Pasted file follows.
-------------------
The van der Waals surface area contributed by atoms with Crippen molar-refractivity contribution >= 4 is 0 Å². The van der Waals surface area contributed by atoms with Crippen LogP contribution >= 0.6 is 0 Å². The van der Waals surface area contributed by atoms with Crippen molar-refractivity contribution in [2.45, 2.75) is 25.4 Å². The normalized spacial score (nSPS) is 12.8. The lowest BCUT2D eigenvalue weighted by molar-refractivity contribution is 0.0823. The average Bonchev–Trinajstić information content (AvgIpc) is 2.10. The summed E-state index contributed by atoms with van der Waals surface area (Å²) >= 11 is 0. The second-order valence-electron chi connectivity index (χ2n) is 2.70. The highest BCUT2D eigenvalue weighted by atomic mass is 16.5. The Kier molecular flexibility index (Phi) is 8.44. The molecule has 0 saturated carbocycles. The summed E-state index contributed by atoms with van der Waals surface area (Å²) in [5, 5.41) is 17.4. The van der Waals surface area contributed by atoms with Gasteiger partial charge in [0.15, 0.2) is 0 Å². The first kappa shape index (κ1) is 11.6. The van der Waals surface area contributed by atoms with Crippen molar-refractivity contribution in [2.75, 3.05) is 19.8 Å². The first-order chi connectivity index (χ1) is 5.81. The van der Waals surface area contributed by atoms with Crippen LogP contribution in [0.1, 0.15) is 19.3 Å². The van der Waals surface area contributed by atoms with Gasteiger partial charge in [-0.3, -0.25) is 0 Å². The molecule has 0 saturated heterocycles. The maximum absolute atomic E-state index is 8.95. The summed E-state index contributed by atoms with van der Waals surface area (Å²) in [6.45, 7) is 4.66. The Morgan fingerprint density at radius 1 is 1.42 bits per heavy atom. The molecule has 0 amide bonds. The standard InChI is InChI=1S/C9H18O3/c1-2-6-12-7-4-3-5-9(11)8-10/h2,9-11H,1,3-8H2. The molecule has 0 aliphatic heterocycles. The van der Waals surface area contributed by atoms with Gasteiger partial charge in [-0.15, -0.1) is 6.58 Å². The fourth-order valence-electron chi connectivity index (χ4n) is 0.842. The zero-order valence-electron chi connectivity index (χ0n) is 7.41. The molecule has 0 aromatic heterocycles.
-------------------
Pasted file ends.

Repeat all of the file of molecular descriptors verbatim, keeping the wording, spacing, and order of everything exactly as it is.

The van der Waals surface area contributed by atoms with Crippen molar-refractivity contribution >= 4 is 0 Å². The van der Waals surface area contributed by atoms with Crippen LogP contribution >= 0.6 is 0 Å². The van der Waals surface area contributed by atoms with Crippen molar-refractivity contribution in [2.45, 2.75) is 25.4 Å². The normalized spacial score (nSPS) is 12.8. The lowest BCUT2D eigenvalue weighted by molar-refractivity contribution is 0.0823. The average Bonchev–Trinajstić information content (AvgIpc) is 2.10. The summed E-state index contributed by atoms with van der Waals surface area (Å²) >= 11 is 0. The second-order valence-electron chi connectivity index (χ2n) is 2.70. The highest BCUT2D eigenvalue weighted by atomic mass is 16.5. The Kier molecular flexibility index (Phi) is 8.44. The molecule has 0 saturated carbocycles. The summed E-state index contributed by atoms with van der Waals surface area (Å²) in [5, 5.41) is 17.4. The van der Waals surface area contributed by atoms with Gasteiger partial charge in [0.15, 0.2) is 0 Å². The first kappa shape index (κ1) is 11.6. The van der Waals surface area contributed by atoms with Crippen molar-refractivity contribution in [2.75, 3.05) is 19.8 Å². The first-order chi connectivity index (χ1) is 5.81. The van der Waals surface area contributed by atoms with Crippen LogP contribution in [0.1, 0.15) is 19.3 Å². The van der Waals surface area contributed by atoms with Gasteiger partial charge in [-0.3, -0.25) is 0 Å². The molecule has 0 saturated heterocycles. The maximum absolute atomic E-state index is 8.95. The summed E-state index contributed by atoms with van der Waals surface area (Å²) in [6.45, 7) is 4.66. The Morgan fingerprint density at radius 1 is 1.42 bits per heavy atom. The molecule has 0 amide bonds. The standard InChI is InChI=1S/C9H18O3/c1-2-6-12-7-4-3-5-9(11)8-10/h2,9-11H,1,3-8H2. The molecule has 0 aliphatic heterocycles. The van der Waals surface area contributed by atoms with Gasteiger partial charge in [-0.15, -0.1) is 6.58 Å². The fourth-order valence-electron chi connectivity index (χ4n) is 0.842. The zero-order valence-electron chi connectivity index (χ0n) is 7.41. The molecule has 0 aromatic heterocycles.